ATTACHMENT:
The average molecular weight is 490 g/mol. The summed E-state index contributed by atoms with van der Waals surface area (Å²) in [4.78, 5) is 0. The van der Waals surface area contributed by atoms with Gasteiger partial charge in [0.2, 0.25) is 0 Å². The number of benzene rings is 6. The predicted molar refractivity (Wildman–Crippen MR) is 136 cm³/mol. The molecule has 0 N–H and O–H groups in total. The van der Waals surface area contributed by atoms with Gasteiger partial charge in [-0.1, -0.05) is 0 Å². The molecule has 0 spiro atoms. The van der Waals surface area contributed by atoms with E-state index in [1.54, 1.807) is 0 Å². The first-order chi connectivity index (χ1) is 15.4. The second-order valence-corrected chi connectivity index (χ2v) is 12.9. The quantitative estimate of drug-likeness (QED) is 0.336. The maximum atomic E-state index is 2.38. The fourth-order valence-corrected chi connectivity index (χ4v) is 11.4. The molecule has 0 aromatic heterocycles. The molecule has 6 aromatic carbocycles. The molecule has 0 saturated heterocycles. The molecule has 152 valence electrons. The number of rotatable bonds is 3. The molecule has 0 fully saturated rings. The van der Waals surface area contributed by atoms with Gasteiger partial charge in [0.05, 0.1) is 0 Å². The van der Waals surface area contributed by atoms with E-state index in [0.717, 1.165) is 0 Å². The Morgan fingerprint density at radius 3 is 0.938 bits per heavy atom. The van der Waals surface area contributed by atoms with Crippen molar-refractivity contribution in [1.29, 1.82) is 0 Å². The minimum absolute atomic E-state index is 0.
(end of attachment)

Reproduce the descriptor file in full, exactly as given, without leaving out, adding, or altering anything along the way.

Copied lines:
The average molecular weight is 490 g/mol. The summed E-state index contributed by atoms with van der Waals surface area (Å²) in [4.78, 5) is 0. The van der Waals surface area contributed by atoms with Gasteiger partial charge in [0.2, 0.25) is 0 Å². The number of benzene rings is 6. The predicted molar refractivity (Wildman–Crippen MR) is 136 cm³/mol. The molecule has 0 N–H and O–H groups in total. The van der Waals surface area contributed by atoms with Gasteiger partial charge in [-0.1, -0.05) is 0 Å². The molecule has 0 spiro atoms. The van der Waals surface area contributed by atoms with E-state index in [1.54, 1.807) is 0 Å². The first-order chi connectivity index (χ1) is 15.4. The second-order valence-corrected chi connectivity index (χ2v) is 12.9. The quantitative estimate of drug-likeness (QED) is 0.336. The maximum atomic E-state index is 2.38. The fourth-order valence-corrected chi connectivity index (χ4v) is 11.4. The molecule has 0 aromatic heterocycles. The molecule has 6 aromatic carbocycles. The molecule has 0 saturated heterocycles. The molecule has 152 valence electrons. The number of rotatable bonds is 3. The molecule has 0 fully saturated rings. The van der Waals surface area contributed by atoms with Gasteiger partial charge in [0.05, 0.1) is 0 Å². The van der Waals surface area contributed by atoms with E-state index in [0.717, 1.165) is 0 Å². The Morgan fingerprint density at radius 3 is 0.938 bits per heavy atom. The van der Waals surface area contributed by atoms with Crippen molar-refractivity contribution in [1.29, 1.82) is 0 Å². The minimum absolute atomic E-state index is 0.